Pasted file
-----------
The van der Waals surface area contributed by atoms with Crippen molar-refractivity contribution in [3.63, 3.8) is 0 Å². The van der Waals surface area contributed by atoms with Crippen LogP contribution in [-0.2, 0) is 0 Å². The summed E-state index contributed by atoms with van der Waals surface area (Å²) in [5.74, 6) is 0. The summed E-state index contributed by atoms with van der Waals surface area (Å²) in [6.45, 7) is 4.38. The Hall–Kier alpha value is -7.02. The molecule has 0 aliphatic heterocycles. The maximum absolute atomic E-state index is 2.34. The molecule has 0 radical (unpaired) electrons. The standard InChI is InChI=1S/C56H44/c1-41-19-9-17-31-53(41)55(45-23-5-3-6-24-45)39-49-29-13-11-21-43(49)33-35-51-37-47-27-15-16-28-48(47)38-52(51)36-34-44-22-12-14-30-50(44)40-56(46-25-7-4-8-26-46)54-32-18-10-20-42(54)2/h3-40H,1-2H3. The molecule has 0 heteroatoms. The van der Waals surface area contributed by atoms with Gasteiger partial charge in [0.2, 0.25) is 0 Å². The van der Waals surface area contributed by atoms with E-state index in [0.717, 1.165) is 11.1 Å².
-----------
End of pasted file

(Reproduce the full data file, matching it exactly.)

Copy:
The van der Waals surface area contributed by atoms with Crippen molar-refractivity contribution in [3.63, 3.8) is 0 Å². The van der Waals surface area contributed by atoms with Crippen LogP contribution in [-0.2, 0) is 0 Å². The summed E-state index contributed by atoms with van der Waals surface area (Å²) in [5.74, 6) is 0. The summed E-state index contributed by atoms with van der Waals surface area (Å²) in [6.45, 7) is 4.38. The Hall–Kier alpha value is -7.02. The molecule has 0 aliphatic heterocycles. The maximum absolute atomic E-state index is 2.34. The molecule has 0 radical (unpaired) electrons. The standard InChI is InChI=1S/C56H44/c1-41-19-9-17-31-53(41)55(45-23-5-3-6-24-45)39-49-29-13-11-21-43(49)33-35-51-37-47-27-15-16-28-48(47)38-52(51)36-34-44-22-12-14-30-50(44)40-56(46-25-7-4-8-26-46)54-32-18-10-20-42(54)2/h3-40H,1-2H3. The molecule has 0 heteroatoms. The van der Waals surface area contributed by atoms with Gasteiger partial charge in [0.2, 0.25) is 0 Å². The van der Waals surface area contributed by atoms with E-state index in [0.717, 1.165) is 11.1 Å².